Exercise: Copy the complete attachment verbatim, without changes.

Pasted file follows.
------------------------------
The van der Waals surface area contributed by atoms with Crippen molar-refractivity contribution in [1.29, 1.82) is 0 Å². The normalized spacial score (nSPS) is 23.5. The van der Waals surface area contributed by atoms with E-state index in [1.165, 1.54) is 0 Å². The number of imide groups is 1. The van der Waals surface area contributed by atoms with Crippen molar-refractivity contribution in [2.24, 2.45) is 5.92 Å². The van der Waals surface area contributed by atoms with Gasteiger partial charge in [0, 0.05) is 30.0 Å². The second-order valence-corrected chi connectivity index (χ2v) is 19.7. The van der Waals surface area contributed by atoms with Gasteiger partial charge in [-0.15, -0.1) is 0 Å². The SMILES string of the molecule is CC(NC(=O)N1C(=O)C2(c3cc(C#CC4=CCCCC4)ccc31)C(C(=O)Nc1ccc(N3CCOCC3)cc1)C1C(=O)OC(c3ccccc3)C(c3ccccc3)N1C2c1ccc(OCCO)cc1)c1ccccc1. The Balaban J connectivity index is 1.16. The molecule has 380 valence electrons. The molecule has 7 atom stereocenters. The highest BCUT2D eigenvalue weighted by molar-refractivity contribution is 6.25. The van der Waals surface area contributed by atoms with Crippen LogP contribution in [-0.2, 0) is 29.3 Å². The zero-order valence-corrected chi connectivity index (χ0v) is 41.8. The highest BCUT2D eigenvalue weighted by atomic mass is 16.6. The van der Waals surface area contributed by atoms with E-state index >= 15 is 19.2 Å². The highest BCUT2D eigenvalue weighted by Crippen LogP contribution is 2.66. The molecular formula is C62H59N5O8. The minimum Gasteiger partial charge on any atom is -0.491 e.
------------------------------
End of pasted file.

The van der Waals surface area contributed by atoms with Crippen molar-refractivity contribution in [1.29, 1.82) is 0 Å². The normalized spacial score (nSPS) is 23.5. The van der Waals surface area contributed by atoms with E-state index in [1.165, 1.54) is 0 Å². The number of imide groups is 1. The van der Waals surface area contributed by atoms with Crippen molar-refractivity contribution in [2.24, 2.45) is 5.92 Å². The van der Waals surface area contributed by atoms with Gasteiger partial charge in [0, 0.05) is 30.0 Å². The second-order valence-corrected chi connectivity index (χ2v) is 19.7. The van der Waals surface area contributed by atoms with Gasteiger partial charge in [-0.15, -0.1) is 0 Å². The SMILES string of the molecule is CC(NC(=O)N1C(=O)C2(c3cc(C#CC4=CCCCC4)ccc31)C(C(=O)Nc1ccc(N3CCOCC3)cc1)C1C(=O)OC(c3ccccc3)C(c3ccccc3)N1C2c1ccc(OCCO)cc1)c1ccccc1. The Balaban J connectivity index is 1.16. The molecule has 380 valence electrons. The molecule has 7 atom stereocenters. The highest BCUT2D eigenvalue weighted by molar-refractivity contribution is 6.25. The van der Waals surface area contributed by atoms with Crippen LogP contribution in [-0.2, 0) is 29.3 Å². The zero-order valence-corrected chi connectivity index (χ0v) is 41.8. The highest BCUT2D eigenvalue weighted by atomic mass is 16.6. The van der Waals surface area contributed by atoms with E-state index >= 15 is 19.2 Å². The highest BCUT2D eigenvalue weighted by Crippen LogP contribution is 2.66. The molecular formula is C62H59N5O8. The minimum Gasteiger partial charge on any atom is -0.491 e.